3 Stories About Fierce Appalachian Women
Scratch the surface of most any grassroots movement in Appalachia, past or present, and you’ll find women at its heart. Strong women feature prominently throughout Appalachian history, and they continue to push the region forward today.
This week on Inside Appalachia, we’re revisiting a show that originally aired last fall, that prominently features bold mountain women who are making a difference in their communities.
We hear what happens when Abigail Washburn and Wu Fei combine Appalachian and Chinese folk music. We also meet the driving force behind a family-owned Black newspaper that’s been publishing since 1939. Claudia Whitworth began working there for her father in 1945, and three quarters of a century later still takes an active role as publisher of the Roanoke Tribune. And we’ll meet Rosemary Ketchum, a community activist who ran for city council in Wheeling, West Virginia. We’ll learn how she became West Virginia’s first transgender person to be elected to public office.
Appalachia And China
Can you blend Appalachian and Chinese folk music successfully? Abigail Washburn and Wu Fei spoke with Lizzie Peabody, host of the Smithsonian Institution's podcast Sidedoor, about how they combined their two instruments — the banjo and the guzheng — to produce a sound that’s both timeless and also reflects thousands of years of history from different parts of the world.
When Rosemary Ketchum moves to Wheeling, West Virginia as a child, she remembers being struck by it's moniker, "The Friendly City." She saw residents struggling with food security and homelessness and decided to help. Her journey continued when she ran for the Wheeling City Council, becoming the first transgender person in the state to be elected to office.
West Virginia Public Broadcasting Producers Corey Knollinger and Chuck Kleine followed Ketchum to produce a film about her year-long campaign.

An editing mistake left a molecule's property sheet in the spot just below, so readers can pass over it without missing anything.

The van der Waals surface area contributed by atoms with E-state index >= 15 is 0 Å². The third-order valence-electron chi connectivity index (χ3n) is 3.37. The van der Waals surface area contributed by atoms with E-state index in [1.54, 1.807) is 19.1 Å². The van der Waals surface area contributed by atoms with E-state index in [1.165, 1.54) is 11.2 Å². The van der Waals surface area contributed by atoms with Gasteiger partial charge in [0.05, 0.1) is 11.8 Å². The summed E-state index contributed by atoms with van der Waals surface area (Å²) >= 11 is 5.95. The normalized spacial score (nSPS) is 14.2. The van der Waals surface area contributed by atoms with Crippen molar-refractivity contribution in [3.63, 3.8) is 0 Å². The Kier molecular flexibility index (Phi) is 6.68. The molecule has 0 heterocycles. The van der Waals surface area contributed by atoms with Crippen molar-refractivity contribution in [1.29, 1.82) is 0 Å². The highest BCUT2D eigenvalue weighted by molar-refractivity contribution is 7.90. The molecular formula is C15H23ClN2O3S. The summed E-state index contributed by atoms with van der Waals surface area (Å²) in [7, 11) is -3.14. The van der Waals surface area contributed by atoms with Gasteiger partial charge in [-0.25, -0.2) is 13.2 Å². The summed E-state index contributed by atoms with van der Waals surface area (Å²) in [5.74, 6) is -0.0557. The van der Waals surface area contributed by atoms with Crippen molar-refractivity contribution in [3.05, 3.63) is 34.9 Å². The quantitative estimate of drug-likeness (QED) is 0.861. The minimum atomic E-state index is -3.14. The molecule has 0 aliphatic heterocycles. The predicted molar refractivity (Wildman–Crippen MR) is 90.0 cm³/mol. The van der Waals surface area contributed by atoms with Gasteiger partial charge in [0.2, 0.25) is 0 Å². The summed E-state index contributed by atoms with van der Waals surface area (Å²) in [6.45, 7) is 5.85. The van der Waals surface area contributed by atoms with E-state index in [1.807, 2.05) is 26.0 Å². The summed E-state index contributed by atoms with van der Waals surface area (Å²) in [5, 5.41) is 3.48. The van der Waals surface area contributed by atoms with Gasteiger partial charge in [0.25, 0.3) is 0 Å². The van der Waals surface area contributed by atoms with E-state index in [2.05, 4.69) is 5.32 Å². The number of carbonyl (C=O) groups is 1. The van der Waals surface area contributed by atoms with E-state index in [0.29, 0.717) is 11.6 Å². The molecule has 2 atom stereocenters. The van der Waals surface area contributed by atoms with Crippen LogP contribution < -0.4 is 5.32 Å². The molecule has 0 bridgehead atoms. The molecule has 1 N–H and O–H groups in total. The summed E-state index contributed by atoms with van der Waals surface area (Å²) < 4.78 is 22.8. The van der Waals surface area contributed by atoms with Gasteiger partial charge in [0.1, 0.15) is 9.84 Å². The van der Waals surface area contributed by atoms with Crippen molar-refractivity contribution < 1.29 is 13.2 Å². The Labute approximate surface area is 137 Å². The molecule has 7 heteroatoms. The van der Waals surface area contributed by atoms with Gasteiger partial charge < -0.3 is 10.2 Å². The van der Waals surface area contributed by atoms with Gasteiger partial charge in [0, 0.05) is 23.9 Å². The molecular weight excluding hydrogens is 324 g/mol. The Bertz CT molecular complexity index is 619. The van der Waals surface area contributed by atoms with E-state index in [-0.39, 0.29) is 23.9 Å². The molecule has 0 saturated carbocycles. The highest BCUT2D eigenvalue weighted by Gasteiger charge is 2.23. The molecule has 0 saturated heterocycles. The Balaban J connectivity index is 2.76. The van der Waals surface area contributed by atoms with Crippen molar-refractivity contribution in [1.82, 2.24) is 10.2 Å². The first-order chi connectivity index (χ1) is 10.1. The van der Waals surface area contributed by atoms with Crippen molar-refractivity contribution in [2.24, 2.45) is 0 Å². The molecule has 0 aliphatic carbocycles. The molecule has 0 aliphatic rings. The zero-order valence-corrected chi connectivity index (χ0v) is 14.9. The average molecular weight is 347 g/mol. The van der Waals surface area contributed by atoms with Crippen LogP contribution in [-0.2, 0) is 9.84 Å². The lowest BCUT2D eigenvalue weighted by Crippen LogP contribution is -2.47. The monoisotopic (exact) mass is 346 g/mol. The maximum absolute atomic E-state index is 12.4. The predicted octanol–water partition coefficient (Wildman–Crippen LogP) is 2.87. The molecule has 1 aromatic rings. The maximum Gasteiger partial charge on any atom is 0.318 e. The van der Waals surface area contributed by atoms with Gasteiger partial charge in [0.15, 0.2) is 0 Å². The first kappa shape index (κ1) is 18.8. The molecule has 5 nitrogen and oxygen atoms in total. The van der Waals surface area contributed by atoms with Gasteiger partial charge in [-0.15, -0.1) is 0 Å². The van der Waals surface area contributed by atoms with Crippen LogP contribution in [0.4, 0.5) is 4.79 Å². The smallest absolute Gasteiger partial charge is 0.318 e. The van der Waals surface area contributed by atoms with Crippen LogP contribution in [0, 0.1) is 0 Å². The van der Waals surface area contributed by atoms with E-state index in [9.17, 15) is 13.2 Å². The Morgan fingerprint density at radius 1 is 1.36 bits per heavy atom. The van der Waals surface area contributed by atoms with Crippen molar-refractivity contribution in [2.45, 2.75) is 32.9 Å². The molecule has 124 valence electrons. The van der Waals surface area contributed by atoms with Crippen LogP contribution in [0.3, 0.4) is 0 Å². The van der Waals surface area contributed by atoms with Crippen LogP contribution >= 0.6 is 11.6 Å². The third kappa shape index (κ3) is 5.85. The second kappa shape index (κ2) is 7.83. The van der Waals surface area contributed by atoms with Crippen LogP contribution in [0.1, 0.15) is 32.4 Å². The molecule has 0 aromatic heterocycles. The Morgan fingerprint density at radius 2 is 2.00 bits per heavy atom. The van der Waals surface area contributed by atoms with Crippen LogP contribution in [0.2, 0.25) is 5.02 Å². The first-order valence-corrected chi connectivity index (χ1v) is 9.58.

Claudia Whitworth has led the Roanoke Tribune, a family-owned, African American newspaper, through segregation, the destruction of its building during urban renewal, and now the pandemic and death of print newspapers.
Yet Whitworth, now in her 90s, has never relented in the weekly newspaper’s mission, which appears in its masthead: “Making and Recording Black History since 1939!”
Whitworth told Inside Appalachia co-host Mason Adams that she believes her newspaper’s secret for success lies in her devotion to telling real stories from her community. Years back, at a gathering of Black publishers from across the country, Whitworth pushed back when a fellow publisher declared that “good news doesn’t sell.” After more than eight decades — and more than 75 years since she went to work there — her paper is still going strong.
Adams had this to say about fierce women of Appalachia:
“Growing up in the mountains, I saw fierce women everywhere I looked. From my great aunt Willie Sue, who served as a medic in World War II, to Ms. McGuire at Sharon Elementary School, who drilled a generation of Allegheny County kids in history and politics. They all show us that we don’t have to be mean or ornery to be fiercer. We can be kind, and listen to others, and reflect back what we see and hear. These women are making a stand for what they believe in — a long and rich tradition here, inside Appalachia.”
We had help producing Inside Appalachia this week from the Sidedoor podcast, which is produced by the Smithsonian, with support from PRX.
Our theme music is by Matt Jackfert. Other music this week was provided by Abigail Washburn and Wu Fei, Dinosaur Burps and Adrian Niles.
Roxy Todd is our producer. Eric Douglas is our associate producer. Our executive producer is Andrea Billups. Glynis Board edited this episode. Our audio mixer is Patrick Stephens. Zander Aloi also helped produce this week’s show. You can find us on Twitter @InAppalachia.
You can also send us an email to InsideAppalachia@wvpublic.org.
Inside Appalachia is a production of West Virginia Public Broadcasting.